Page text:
Penang street food is slowly disappearing, just as with many other Malaysian destinations. No I’m not talking about Gurney Drive or similar large food courts which attract large crowds. It is that solitary one, or few, that have put their stalls out on less busy streets, that have faded away. There are simply no heirs with the experience, patience and interest to take over a food stall. Profit is obviously the center of the issue. Outside of the touristy dining areas, the average prices for single servings are about RM3 or less. Given Malaysia’s standard of living, the small percentage of earnings from limited orders do not excite the new generation. Desk jobs offer better pay, air conditioned premises, and maybe shorter working hours. Filial obligations end when the parents pass on or if they are incapacitated, and unable to carry on the business.
I checked myself into an aging but sturdy hotel on Lovers Lane which had seen better times. My concrete room located on the first floor overlooking the parking lot, had a double sized iron bed with a rubber mattress, 70s battered wooden furniture, and an attached cold water shower room. The toilet, however, was communal and located on the ground floor, behind the building – a common architectural design of old buildings. The rubber mattress surprisingly gave good lumbar support, offering me 2 nights of good sleep. The ceiling fan in the room spun at speeds that could lift me up to the heavens, if it was turned over. Its vortex created an invisible shield impenetrable by any winged insects. A faint Wifi signal from the router at the front desk provided intermittent 21th century connectivity.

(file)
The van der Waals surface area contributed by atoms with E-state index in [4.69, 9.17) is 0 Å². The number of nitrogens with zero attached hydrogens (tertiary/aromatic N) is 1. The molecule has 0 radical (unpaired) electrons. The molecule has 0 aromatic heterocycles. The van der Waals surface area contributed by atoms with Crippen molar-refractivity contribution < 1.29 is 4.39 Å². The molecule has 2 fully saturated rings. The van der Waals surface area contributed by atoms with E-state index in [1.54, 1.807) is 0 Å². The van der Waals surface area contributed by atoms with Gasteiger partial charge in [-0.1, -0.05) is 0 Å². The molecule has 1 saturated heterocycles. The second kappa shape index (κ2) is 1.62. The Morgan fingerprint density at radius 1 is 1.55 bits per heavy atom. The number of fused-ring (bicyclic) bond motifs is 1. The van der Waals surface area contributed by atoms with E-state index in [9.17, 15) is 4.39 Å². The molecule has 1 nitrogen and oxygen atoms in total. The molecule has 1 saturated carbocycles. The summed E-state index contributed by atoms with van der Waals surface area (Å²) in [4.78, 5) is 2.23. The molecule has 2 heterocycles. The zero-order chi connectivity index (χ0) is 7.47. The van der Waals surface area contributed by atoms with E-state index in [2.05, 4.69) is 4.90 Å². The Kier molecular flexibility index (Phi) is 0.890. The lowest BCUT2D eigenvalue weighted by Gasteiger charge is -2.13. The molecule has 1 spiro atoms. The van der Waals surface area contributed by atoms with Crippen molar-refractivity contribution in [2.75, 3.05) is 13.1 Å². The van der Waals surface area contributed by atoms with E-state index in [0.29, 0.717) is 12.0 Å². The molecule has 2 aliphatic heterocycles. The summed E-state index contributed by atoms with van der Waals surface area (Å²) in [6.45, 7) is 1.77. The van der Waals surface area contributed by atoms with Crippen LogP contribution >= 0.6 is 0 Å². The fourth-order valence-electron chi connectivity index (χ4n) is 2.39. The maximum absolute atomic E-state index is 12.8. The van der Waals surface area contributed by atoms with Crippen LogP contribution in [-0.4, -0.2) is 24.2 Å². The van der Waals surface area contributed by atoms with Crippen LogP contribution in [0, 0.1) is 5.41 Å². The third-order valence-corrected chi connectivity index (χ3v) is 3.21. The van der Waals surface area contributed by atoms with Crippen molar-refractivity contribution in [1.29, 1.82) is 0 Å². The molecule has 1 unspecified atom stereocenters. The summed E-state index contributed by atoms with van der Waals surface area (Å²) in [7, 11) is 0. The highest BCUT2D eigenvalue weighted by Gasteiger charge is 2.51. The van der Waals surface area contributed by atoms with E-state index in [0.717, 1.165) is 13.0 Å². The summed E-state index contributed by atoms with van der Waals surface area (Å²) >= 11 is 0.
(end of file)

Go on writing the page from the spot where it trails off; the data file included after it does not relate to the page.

The famous Hameed Pata Fried Mee Sotong at the Padang Kota/ Esplanade food courts, just outside Fort Cornwallis was highly recommended by Penang friend, KY. This halal dish had fried egg noodles with toppings of sambal cuttlefish. If USA has sloppy joes, then Penang has this. A little too mushy and sweet for me but popular to others. The freshly blended coconut shake here is famous too.
Mini apom or apong to the Penangites, are pancakes with cream of corn and banana slices in the center. It is so hard to find these in Malaysia now. Guan’s fresh pancakes on busy Burma Road are simply scrumptious. His competitors are still around but he doesn’t have to slog too hard nowadays. He takes 1 day off in a week to visit his grown up children in Kuala Lumpur. He refuses retirement as he still wants to serve his customers who come from far and wide.
Sweet glutinous rice balls, either plain or filled with finely chopped roasted peanut or black sesame, from a stall I would visit every time I come to the island. Only this original stall, opened almost every night for 3 decades, exists today to continue serving their old clientele. The 2 or 3 other competitor stalls within its vicinity have folded up.
A Chapati stall with a variety of curries and different ‘animal parts’. An alternative to chapati, the cook has made roti jala (lacy crepe or net bread) by swirling dripping batter mixed with tumeric powder in a perforated tin over a heated flat pan.